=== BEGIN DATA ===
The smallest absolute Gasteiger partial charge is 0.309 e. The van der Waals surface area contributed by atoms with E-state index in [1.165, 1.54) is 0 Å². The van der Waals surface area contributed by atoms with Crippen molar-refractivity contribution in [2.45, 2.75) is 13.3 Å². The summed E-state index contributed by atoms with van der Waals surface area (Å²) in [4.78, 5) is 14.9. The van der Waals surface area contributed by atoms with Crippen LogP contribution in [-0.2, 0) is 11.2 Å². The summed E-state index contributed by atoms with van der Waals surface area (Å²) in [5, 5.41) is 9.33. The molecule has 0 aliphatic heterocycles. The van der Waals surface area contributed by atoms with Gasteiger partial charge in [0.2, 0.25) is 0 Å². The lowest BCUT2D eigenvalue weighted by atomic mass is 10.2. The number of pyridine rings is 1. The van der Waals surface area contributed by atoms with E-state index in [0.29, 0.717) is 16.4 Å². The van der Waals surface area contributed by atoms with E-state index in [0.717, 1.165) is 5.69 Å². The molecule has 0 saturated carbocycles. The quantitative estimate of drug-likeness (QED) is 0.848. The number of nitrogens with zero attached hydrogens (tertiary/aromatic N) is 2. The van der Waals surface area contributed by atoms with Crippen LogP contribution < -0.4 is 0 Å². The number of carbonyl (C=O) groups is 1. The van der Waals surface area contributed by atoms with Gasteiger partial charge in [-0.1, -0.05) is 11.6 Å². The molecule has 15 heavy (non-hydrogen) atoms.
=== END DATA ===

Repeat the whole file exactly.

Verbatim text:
The smallest absolute Gasteiger partial charge is 0.309 e. The van der Waals surface area contributed by atoms with E-state index in [1.165, 1.54) is 0 Å². The van der Waals surface area contributed by atoms with Crippen molar-refractivity contribution in [2.45, 2.75) is 13.3 Å². The summed E-state index contributed by atoms with van der Waals surface area (Å²) in [4.78, 5) is 14.9. The van der Waals surface area contributed by atoms with Crippen LogP contribution in [-0.2, 0) is 11.2 Å². The summed E-state index contributed by atoms with van der Waals surface area (Å²) in [5, 5.41) is 9.33. The molecule has 0 aliphatic heterocycles. The van der Waals surface area contributed by atoms with Gasteiger partial charge in [0.2, 0.25) is 0 Å². The lowest BCUT2D eigenvalue weighted by atomic mass is 10.2. The number of pyridine rings is 1. The van der Waals surface area contributed by atoms with E-state index in [0.29, 0.717) is 16.4 Å². The van der Waals surface area contributed by atoms with E-state index in [0.717, 1.165) is 5.69 Å². The molecule has 0 saturated carbocycles. The quantitative estimate of drug-likeness (QED) is 0.848. The number of nitrogens with zero attached hydrogens (tertiary/aromatic N) is 2. The van der Waals surface area contributed by atoms with Crippen LogP contribution < -0.4 is 0 Å². The number of carbonyl (C=O) groups is 1. The van der Waals surface area contributed by atoms with Gasteiger partial charge in [-0.1, -0.05) is 11.6 Å². The molecule has 15 heavy (non-hydrogen) atoms.